I am the regional Northeast/Midwest coordinator for the Society of Layerists in Multi-Media (SLMM) and organized an art project titled Connections. I took the art to a national meeting in Albuquerque, NM. Our project was one of several by members at the 35th anniversary SLMM meeting September 20-23, 2017. Twenty-one (21) Northeast and Midwest SLMM members created the art here. See all the images below.
The Society (SLMM) was founded by Mary Carroll Nelson (Albuquerque, NM) and is a national organization that meets each year in a different city.
I wrote this post and included all these images because many artists who participated in the project were unable to attend the meeting in Albuquerque and wanted to see their art. The image here is one side of the four sided installation. See close-up views of the works below.
The project started in May 2017 when I contacted SLMM Northeast/Midwest regional members and invited them to make a collage with shared media. I told them I would take the art project to the annual SLMM meeting in Albuquerque, NM. I sent a packet of assorted collage papers to everyone who agreed to participate and said they should design their art with painting, drawing, text and/or collage, but had to include at least a few of the shared papers in their work. The project goal was to show how sharing art papers connected every work. I titled the project Connections. Below are 3 images, seen above on the double panel.
Collage is by Deanna Funk (Springfield, IL), Untitled, 11 x 8.5 inches, acrylic and assorted papers.
Collage is by Sylvia Harnick (Great Neck, NY), Untitled, 8.5 x 11 inches, photo transfer, acrylic and assorted papers.
Collage by Nancy Egol Nikkal (White Plains, NY), titled Red, 11 x 8.5 inches, magazine, tissue and painted papers. Notice my work (above) and the work by Sylvia Harnick (above) both include the shared tissue paper with white dots on red.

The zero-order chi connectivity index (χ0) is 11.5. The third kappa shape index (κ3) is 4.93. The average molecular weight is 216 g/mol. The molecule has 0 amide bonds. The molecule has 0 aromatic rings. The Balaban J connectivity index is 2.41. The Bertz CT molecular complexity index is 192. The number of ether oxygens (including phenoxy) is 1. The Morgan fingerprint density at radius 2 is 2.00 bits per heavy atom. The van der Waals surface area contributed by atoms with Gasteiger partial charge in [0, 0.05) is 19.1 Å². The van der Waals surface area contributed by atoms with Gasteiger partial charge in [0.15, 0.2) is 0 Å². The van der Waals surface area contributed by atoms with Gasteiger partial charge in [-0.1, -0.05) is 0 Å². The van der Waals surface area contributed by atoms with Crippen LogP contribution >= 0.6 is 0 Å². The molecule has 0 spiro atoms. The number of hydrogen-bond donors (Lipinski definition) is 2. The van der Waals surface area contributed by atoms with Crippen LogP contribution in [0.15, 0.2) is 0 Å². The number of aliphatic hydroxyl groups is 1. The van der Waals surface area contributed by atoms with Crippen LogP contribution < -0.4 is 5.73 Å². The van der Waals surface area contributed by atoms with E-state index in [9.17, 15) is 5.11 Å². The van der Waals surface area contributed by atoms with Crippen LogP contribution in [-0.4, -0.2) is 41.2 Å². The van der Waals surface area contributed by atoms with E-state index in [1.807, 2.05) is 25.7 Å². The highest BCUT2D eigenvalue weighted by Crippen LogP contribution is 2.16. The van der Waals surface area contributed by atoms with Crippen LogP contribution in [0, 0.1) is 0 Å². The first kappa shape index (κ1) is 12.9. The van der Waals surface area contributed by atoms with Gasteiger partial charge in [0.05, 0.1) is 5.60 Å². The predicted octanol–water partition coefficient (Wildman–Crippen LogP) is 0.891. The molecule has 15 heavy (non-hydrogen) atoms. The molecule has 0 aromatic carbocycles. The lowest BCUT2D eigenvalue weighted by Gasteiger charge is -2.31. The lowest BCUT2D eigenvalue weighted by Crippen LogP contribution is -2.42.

Here is part of the text I wrote that is printed on the first panel:
“We are geographically apart but connected with art and the Premise of SLMM. The Midwest SLMM members are: Mary Ann Beckwith, Sylvia Bowers, Sharon Eley, Deanna Funk, Catherine Keebler, Suzan Kraus, Susan Lince, Annie Morgan, and Patricia Tuglus (she has moved to Asheville, NC but did the art for this project). The Northeast SLMM members are: Marie Cummings, Sylvia Harnick, Alice Harrison, Mary Kralj, Valerie Lewis Mankoff, Nancy Marculewicz, Joya Maxwell, Patricia McCandless, Ruth Bauer Neustadter, Nancy Egol Nikkal, Ellen Reinkraut and Gordana Vukovic.
I added: I hope it was a gratifying project for everyone who created the art, and I hope you enjoy it too.”
I sent each participating artist a materials packet and included instructions for how the project would work. The substrate (back paper) for the project was warm white, 8.5 x 11 inches and strong enough for paint and collage as well as printing. I said their work could be horizontal or vertical. This meant the final design for the project depended on how many were horizontal and how many were vertical. More than 21 artists signed on at the beginning, but a few dropped out at the end. I couldn’t plan the layout until all the art arrived. Ultimately, I designed the project for 21 works on 8 panels. I planned to assemble the panels in Albuquerque into an open 3 dimensional box, 2 rows high on 4 sides. One side had text on the top row, and 3 works of art on the bottom row. The three remaining panels had 6 works each in a double row. The project had to be flat to travel and assembled on site. The 8 panels were cut to 14 x 38 inches from 3 sheets of light weight black FoamCore board.
Kathleen Kuchar took the image (above) at the hotel in Albuquerque. It shows two sides of the installation. You see on the left there is text and 3 images. The image to the right shows part of the 6 images in two rows. The image below shows one side of the installation with 6 images, followed by 6 close up views of the individual artist’s works.
Notice there are printed artist statements on the black tablecloth in front of the installation. Several SLMM artists included comments with their art work.
Above collage is by Gordana Vukovic (Slingerlands, NY), Untitled, 11 x 8.5 inches, acrylic and assorted papers. I am sure I sent her the green painted paper seen on the lower right. Notice a tiny half circle of the printed red dot tissue paper in the center.